Meltdown & Spectre: The security flaw that affects us all
Project Zero have uncovered major vulnerabilities in processors going back as far as 1995 - how can you protect yourself from the recently discovered security threat?
This week, Google's in-house security team known as Project Zero announced details of multiple major security flaws affecting processors dating back as far as 1995 from Intel, AMD and ARM CPUs, regardless of the operating system – so there won’t be anyone unaffected here.
These flaws have been named as Meltdown: https://meltdownattack.com/ and Spectre:https://spectreattack.com/
These vulnerabilities could potentially allow an attacker to read arbitrary memory locations on a server, workstation or any device, thus leaking highly sensitive information such as passwords, private data or customer data. This affects both physical and virtual servers, workstations and devices.
Companies including Microsoft, Amazon, Apple and Google are in the process of issuing patches* which should be available in the next few days, with some beta versions already available for testing. Patches are now available for some Windows and Linux builds. For Linux these are now making their way into downstream distributions.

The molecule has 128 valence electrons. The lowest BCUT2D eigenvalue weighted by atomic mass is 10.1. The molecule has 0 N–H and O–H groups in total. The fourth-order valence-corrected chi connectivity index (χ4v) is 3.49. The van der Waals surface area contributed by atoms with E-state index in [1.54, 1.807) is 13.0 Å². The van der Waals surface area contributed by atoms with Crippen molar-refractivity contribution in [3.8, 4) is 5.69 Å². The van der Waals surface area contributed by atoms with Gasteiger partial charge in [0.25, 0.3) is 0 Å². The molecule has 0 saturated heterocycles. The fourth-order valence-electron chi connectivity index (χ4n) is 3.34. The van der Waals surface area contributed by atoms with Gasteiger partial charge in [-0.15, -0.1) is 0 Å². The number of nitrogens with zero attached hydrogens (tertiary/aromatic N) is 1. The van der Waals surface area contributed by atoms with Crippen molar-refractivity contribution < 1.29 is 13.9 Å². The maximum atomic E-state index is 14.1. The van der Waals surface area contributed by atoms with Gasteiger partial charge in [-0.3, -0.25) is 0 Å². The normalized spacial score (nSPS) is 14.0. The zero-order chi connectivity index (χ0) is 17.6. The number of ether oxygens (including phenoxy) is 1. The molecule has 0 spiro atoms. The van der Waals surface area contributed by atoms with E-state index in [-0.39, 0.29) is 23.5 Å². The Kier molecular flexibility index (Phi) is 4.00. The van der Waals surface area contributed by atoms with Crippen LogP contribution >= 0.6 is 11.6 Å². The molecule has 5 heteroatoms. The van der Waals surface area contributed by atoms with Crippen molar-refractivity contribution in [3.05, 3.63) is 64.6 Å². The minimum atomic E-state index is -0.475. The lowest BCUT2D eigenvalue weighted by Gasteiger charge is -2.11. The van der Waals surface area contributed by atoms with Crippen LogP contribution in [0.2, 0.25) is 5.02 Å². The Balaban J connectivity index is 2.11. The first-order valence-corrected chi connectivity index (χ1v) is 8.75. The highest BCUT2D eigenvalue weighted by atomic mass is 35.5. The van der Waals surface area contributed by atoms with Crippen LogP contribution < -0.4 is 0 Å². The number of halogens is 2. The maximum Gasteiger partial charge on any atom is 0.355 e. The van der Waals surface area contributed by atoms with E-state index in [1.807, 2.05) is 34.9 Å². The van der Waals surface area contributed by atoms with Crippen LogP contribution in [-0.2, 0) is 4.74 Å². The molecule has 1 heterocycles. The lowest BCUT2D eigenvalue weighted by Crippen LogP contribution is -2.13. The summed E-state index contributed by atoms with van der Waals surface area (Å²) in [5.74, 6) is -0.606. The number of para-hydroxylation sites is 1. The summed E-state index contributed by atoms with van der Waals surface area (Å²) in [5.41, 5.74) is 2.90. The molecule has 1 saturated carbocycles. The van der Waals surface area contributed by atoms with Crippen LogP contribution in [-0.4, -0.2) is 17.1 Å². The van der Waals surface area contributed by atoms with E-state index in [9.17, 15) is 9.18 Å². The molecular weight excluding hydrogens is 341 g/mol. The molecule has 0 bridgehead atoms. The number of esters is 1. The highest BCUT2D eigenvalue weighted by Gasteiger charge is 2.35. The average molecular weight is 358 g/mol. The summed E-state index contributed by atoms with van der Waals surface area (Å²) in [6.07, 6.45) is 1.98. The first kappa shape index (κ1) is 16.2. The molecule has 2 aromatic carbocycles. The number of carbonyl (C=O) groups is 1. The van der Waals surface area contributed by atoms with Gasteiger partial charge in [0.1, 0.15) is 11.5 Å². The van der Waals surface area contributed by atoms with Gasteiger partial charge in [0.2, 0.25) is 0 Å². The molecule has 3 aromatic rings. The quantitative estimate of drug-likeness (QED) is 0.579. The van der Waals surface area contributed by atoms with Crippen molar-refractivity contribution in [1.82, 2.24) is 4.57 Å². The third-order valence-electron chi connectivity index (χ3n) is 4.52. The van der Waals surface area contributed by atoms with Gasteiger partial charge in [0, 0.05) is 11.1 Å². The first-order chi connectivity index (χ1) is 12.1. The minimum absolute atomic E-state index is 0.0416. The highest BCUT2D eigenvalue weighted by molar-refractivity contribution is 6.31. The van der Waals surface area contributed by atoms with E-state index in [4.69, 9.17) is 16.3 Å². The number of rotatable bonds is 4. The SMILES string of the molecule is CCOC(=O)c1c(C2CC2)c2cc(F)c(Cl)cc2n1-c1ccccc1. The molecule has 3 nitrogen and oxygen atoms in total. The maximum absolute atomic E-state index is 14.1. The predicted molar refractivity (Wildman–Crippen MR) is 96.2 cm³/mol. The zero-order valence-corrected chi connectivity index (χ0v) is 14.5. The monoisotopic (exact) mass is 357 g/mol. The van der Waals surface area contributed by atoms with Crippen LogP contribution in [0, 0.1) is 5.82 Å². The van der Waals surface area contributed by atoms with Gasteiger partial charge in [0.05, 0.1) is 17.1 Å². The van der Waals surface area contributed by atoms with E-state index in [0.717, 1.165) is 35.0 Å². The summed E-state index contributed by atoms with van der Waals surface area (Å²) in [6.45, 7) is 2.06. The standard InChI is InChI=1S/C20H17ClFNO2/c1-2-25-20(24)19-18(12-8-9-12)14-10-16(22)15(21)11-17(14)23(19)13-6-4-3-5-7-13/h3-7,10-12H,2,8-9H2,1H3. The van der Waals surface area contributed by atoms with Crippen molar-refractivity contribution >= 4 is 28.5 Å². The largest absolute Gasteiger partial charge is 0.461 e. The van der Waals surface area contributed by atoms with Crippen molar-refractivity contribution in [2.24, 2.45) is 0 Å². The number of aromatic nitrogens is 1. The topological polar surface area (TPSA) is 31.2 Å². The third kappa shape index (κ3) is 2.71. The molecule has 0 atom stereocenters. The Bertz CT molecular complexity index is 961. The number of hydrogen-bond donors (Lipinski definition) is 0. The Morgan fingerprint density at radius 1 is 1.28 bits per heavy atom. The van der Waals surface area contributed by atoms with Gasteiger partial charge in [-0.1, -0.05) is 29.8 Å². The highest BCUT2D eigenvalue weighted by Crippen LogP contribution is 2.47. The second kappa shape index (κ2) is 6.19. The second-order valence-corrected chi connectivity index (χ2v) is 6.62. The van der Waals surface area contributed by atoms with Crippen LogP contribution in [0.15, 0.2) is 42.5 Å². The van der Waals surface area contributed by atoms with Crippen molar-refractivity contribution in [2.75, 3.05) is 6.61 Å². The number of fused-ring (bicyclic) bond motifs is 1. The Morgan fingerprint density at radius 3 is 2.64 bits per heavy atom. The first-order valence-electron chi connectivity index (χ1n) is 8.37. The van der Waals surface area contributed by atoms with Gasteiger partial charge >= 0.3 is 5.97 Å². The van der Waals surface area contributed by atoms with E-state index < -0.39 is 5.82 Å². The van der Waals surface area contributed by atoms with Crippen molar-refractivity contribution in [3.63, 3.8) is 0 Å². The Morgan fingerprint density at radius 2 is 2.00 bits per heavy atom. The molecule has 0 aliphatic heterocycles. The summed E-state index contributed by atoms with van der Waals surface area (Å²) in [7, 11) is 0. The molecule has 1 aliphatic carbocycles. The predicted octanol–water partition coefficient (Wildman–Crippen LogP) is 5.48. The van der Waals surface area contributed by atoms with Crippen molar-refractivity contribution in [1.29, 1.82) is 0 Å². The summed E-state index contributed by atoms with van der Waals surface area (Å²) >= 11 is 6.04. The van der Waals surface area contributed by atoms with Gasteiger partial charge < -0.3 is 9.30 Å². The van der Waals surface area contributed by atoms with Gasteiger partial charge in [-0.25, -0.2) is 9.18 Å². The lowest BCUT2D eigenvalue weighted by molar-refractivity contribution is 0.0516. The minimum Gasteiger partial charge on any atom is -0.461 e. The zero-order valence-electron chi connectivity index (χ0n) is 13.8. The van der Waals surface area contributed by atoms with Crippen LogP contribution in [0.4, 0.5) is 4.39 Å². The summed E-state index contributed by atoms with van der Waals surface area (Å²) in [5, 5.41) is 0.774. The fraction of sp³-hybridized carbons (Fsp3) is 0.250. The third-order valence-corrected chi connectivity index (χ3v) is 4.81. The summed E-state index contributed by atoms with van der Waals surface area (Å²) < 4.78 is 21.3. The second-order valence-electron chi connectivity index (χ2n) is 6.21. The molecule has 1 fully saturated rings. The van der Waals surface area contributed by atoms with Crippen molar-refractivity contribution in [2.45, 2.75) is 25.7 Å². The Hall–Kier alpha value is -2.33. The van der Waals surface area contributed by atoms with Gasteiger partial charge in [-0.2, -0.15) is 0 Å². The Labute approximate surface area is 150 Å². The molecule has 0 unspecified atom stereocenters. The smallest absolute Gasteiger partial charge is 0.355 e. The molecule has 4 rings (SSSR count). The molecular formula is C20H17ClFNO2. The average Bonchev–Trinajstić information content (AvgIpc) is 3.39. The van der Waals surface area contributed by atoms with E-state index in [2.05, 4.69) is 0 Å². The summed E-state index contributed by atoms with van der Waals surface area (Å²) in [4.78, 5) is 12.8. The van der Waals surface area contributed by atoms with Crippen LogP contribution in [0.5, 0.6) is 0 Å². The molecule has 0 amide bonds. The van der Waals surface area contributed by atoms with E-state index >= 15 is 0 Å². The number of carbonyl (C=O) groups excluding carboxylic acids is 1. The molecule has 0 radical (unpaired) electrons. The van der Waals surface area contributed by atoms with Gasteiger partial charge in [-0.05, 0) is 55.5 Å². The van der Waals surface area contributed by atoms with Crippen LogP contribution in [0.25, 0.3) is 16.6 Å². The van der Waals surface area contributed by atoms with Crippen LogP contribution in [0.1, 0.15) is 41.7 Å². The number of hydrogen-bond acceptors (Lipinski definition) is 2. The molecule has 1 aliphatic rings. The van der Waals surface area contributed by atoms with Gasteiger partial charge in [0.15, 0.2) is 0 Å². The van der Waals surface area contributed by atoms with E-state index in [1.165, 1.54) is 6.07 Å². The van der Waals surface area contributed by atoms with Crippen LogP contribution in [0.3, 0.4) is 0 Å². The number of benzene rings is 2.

*Patches are normally small (but sometimes large) updates to the software or data that are meant to improve the solution, often through performance or security improvements, but also could be bug fixes to resolve a problem.
Whilst it may sound crazy, this also affects tablets and mobiles. You’ll see press coverage aimed at Intel and Apple as that will generate clicks for the articles, but it will literally affect everyone.
As the vulnerability is due to a physical hardware design flaw, patches to fix these vulnerabilities require extensive changes to the operating system kernels. These fixes unfortunately have a significant performance impact.
It has been reported that systems can expect a 5-30% performance drop depending on the nature of the workload. There are some reports of up to 60% in certain test cases. This may impact website performance, causing longer page load times. Monitoring reports will be reviewed to indicate what impact has been identified, and your Digital Planner and Support team will work with you to identify where this can be recovered.
The vulnerabilities have the following CVE codes:
Additional information can also be found here: